THE GAA is staging a remembrance ceremony to honour the 14 victims killed at Croke Park on Bloody Sunday exactly a century ago on November 21, 1920.
Taoiseach Micheál Martin and President Michael D Higgins will both be present at the event, which will see 14 flames lit on Hill 16 alongside a pillar of light for each of those individuals who died.
The commemoration will take place ahead of the Leinster football final between Dublin and Meath.
Originally, the ceremony has been set to take place in front of a packed Croke Park and prior to a rugby international between Ireland and Australia.
However, as a result of Ireland’s Covid-19 restrictions the event will now take place inside a largely empty Croke Park in a move that will add a special solemnity to the occasion.
President Higgins will lay a wreath to commemorate the 14 people who died while attending a football match between Dublin and Tipperarary.
“At the close of that day of such killing and injury 100 years ago, 32 people, three of them children, lay dead or dying in Dublin,” he said in a statement.
“Countless others were wounded, many with their lives irrevocably changed as a result of the events of the day. More death and heartbreak was to follow.”
President Higgins noted that a hundred years on, the death and suffering experienced that day is still recalled with a “profound sadness, and outrage even”.
He said that Bloody Sunday serves as “a reminder of the fragility of the hard-earned peace to which we have become accustomed and the consequences that flow from the abuse of power and the failure of diplomacy and politics”.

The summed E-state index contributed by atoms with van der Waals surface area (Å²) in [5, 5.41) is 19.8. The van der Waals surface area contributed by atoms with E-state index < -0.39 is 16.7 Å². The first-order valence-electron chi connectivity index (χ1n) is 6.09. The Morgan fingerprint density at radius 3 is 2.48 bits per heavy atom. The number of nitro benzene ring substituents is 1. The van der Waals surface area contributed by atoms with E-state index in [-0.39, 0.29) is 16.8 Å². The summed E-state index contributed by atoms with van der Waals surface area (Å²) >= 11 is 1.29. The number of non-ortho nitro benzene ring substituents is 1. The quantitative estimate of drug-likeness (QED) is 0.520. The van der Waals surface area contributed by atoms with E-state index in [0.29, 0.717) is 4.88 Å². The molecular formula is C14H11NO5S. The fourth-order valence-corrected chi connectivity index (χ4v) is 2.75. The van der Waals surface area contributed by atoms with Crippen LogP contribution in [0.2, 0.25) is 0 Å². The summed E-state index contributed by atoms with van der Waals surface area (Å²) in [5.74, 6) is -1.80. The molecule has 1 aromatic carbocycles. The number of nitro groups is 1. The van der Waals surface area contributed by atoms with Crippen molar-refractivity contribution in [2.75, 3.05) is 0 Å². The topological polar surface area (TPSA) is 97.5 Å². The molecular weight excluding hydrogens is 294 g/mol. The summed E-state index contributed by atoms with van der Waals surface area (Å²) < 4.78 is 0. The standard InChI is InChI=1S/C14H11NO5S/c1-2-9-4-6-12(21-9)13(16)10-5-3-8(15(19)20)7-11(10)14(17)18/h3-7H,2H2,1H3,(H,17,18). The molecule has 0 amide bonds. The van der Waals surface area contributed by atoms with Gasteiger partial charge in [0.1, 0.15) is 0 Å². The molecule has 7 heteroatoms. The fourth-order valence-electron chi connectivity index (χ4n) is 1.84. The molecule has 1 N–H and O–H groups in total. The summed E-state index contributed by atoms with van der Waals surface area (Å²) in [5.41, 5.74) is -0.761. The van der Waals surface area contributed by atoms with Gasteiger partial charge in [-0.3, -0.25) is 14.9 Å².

“People from different backgrounds on the island may reflect on Bloody Sunday in different ways. We must respect this and be open to differing perspectives, and encourage a hospitality for these differing narratives of the events of that day.”
As part of the ceremony, GAA director-general Tom Ryan and president John Horan will also lay wreaths on an area of the playing field in front of Gate 43 at the northern end, where Tipperary corner-back Michael Hogan was tragically shot and killed that day.
The ceremony is due to take place at 6:05pm with a minute’s silence also set to be observed at all GAA Championship matches this weekend.
As part of the centenary commemorations, the GAA has asked that members across Ireland pay their own respects by lighting a candle to remember those who died.